Losing control of the bladder even a little bit can be uncomfortable and embarrassing. For women entering menopause, this can occur during sex, which can make what is supposed to be an intimate moment, humiliating. The inability to control the bladder is referred to as urinary incontinence, and there are a few different types.
This kind of incontinence occurs from an inability to completely empty the bladder. As a result, sufferers experience a somewhat constant dribble of urine.
This type is experienced as a sudden, uncontrollable urge to urinate. Also known as overactive bladder, this is the most common type of incontinence among aging individuals. For women in menopause, this loss of control can occur during sex with penetration, due to pressure on the bladder.
This type of incontinence occurs with abnormal contractions of the bladder. These contractions can be caused by diseases like Parkinson's, multiple sclerosis or diabetes. This type of incontinence can also affect menopausal women in a few ways. Stress incontinence can occur with sneezing, laughter or during orgasm.
Why Do Menopausal Women Experience Incontinence during Climax?
Due to hormonal fluctuation, the onset of menopause can weaken all muscles in women, and the pelvic floor muscles are no exception. Usually during climax, these muscles tighten. However, if they are weakened, women may be unable to simultaneously control the bladder and have an orgasm.
Unfortunately, incontinence during sex can affect relationships and intimacy. In fact, the American Foundation for Urologic Disease has determined that one of every three women who have experienced incontinence during sex will avoid further sex due to fear of another incident.
What can Menopausal Women do about Sexual Incontinence?
There are several things that women can do about incontinence during sex. Talk to a partner. While it may be uncomfortable, women can explain to a partner that this is one of the unfortunate side effects of menopause. It is better to be honest than have a partner thinking that lack of sex is due to disinterest. Remember that men also experience age-related sexual issues. Talking through these issues may actually foster intimacy in a relationship.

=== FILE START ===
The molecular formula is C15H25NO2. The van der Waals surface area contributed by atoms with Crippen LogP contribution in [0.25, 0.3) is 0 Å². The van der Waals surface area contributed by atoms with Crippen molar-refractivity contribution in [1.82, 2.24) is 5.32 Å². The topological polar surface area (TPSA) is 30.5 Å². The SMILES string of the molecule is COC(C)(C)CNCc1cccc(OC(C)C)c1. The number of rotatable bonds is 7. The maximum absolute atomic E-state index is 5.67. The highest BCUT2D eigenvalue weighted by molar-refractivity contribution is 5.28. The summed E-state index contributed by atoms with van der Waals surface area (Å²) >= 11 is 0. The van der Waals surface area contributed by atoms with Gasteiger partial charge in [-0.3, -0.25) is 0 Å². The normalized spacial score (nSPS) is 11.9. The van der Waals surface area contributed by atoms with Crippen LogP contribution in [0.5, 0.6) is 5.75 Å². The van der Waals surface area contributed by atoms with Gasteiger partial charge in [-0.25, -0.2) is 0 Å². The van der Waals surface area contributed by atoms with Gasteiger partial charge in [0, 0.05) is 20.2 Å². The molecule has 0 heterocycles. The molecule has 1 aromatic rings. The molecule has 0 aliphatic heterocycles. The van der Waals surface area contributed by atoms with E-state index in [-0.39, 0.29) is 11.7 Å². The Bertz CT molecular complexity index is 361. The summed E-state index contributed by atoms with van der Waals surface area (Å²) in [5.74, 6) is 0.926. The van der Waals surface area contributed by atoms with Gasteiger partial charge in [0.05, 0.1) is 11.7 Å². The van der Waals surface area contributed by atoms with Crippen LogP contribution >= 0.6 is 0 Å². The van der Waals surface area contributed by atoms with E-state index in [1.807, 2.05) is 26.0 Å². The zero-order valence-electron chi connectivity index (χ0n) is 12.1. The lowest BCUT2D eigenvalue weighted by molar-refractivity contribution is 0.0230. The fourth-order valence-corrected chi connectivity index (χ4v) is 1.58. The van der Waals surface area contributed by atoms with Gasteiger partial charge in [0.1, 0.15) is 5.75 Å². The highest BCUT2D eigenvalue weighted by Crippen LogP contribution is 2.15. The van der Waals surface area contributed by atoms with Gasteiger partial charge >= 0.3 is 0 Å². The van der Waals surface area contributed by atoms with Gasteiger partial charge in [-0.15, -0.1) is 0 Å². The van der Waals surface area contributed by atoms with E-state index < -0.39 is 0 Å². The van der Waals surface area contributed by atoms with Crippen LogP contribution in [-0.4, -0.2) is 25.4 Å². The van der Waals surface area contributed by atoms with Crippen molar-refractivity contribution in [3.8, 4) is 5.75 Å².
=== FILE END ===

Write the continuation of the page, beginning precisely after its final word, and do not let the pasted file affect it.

Avoid coffee or tea for several hours before being intimate, and don't drink other fluids for a full hour before sex.
Double-void the bladder prior to sex. This means: go to the bathroom, and urinate. Then, completely relax the bladder by massaging the abdomen, and urinate again.
Put towels down, to protect linens and dispel worry.
Take a bathroom break between foreplay and intercourse if needed.
Experiment with sexual positions try those that may not put as much pressure on the bladder. This requires practice to determine what works best.
Try Kegel Exercises to Strengthen Pelvic Muscles:
Women can rebuild strength in pelvic muscles with Kegel exercises. To identify pelvic floor muscles, women should try to halt urination in midstream. If successful, these are the muscles to target. Basically, Kegels involve simply contracting and relaxing these muscles for up to ten seconds at a time at various periods throughout the day. Kegels can be done anytime during the day either lying down or sitting.
Take Supplements for Kidney Health:
Kidney supplements may help you control and even eliminate incontinence. Unfortunately, loss of bladder control becomes more common with age, especially in women. This condition can be particularly embarrassing during sexual intercourse. Thankfully, the above measures can provide relief for many women. Some women, however, may want to consult with a health care provider for more ideas and possible medications.